Double-Weightedness

Double-Weightedness

Postby Audi » Mon Feb 05, 2001 2:53 am

I would appreciate hearing views about what the concept of Double-Weightedness means, why it is described as a defect in T'ai Chi, and how this knowledge should affect one’s practice. A lot is written in the T'ai Chi literature about this, but I have found much of what is written confusing, contradictory, or too vague to be a reliable guide to practice.

I have wondered whether it might be better to ignore all this theoretical stuff and concentrate on reproducing my instructors’ postures; however, I find this difficult without understanding some of the why of things. Also, if T’ai Chi is about using one’s mind or spirit to move the energy and the body, how can the mind and spirit be trained beyond an elementary level without some understanding of what one is training?

By the way, in questioning below some of what I have read or heard, my intent is not to disparage any of the views described and still less anyone expressing those views. What people hear is often not what people say, and still less often what people mean. We all tend to speak in shorthand to ease the burden of communicating thoughts not easily reduced to a few words. Unfortunately, understanding suffers if all concerned do not share the same assumptions or experiences.

My first confusion with double-weightedness is the term itself. Although it is usually discussed in terms of the amount of weight carried on each foot, I have read some authors who say that the character translated as "weightedness" or "weight" has a secondary meaning of “repeat” that is really the correct meaning in this context. My Modern Chinese dictionaries show this meaning in association with the pronunciation "chong," but do not give examples that would seem to fit this context. The implication of this different interpretation appears to be that the phrase "double-weightedness" should instead be translated something like "doubling up" or “double repeating” with the meaning that one should avoid trying to make both sides of the body yang or both sides yin. Any thoughts about this from either the practical or the grammatical standpoint?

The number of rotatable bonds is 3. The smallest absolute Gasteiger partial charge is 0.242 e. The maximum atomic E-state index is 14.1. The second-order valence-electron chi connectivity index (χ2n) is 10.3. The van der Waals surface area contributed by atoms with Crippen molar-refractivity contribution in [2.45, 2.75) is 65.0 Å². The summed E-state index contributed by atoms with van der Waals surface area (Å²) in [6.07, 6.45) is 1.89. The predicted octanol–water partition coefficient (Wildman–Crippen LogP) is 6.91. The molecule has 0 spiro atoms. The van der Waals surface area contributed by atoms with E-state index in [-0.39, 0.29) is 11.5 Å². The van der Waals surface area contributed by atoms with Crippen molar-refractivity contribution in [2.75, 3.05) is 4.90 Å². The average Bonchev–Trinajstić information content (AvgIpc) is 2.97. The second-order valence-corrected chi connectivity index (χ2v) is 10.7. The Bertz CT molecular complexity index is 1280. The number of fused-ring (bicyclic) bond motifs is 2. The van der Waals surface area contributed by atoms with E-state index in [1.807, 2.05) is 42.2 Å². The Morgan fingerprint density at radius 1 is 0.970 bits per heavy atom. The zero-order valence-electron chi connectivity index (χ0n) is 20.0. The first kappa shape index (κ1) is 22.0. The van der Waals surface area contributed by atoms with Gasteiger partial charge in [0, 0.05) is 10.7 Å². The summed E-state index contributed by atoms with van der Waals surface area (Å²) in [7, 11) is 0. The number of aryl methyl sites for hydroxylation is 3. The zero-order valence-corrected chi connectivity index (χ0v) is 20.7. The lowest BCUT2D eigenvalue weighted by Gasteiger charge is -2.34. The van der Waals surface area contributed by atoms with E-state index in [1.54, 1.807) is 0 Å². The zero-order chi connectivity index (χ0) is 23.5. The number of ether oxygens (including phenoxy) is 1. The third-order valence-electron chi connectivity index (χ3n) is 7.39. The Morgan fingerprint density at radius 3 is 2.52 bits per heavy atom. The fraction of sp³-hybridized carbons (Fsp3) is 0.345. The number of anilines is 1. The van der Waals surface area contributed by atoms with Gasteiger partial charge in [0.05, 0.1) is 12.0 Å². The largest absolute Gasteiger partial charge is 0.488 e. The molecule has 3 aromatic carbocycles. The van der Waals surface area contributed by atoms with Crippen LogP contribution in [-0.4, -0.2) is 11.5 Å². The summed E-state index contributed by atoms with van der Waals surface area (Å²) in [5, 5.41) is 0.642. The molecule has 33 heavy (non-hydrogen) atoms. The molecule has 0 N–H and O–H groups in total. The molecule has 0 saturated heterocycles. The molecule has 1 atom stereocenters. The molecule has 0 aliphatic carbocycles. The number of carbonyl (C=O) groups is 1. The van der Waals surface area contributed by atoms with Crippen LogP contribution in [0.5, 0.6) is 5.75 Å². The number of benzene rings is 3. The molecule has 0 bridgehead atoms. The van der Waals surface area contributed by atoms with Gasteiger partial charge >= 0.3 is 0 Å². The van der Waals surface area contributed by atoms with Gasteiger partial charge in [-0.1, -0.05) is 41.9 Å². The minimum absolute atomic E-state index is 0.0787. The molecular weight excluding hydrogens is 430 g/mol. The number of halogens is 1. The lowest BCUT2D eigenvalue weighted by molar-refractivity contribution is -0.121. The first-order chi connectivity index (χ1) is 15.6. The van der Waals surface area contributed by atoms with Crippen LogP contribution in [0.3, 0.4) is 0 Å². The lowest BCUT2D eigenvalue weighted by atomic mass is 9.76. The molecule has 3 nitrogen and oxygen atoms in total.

Another confusion on which I would appreciate comment is whether avoiding "Double-Weightedness" is distinct from the principle of "Distinguishing Full and Empty." On Yang Zhen Duo's videotape, Distinguishing Full and Empty seems to be discussed only as an injunction to faithfully focus on correct weight shifts. Within a standard form routine, this is very clear, but how is one to generalize and understand what makes a particular weight shift correct? Is there more in Yang Zhen Duo’s writings or what he has transmitted to his students?

In preparing this post, I reviewed Wang Zong Yue's Taijiquan Treatise as translated by Louis Swaim, as well as Mr. Swaim’s excellent commentaries. What I understand from the discussion of "double-weightedness" is two things: (1) it leads to stagnation of power (jin) and (2) to avoid it one needs to understand how yin and yang “mutually cooperate.” This is fairly clear from a theoretical viewpoint, but not so clear from a practical standpoint. Also, there seems to be no discussion of weight at all beyond the term itself. If nothing else, this lends credence to the alternate translation I mention above and implies that understanding the relationship between yin and yang is not a matter of weight distribution.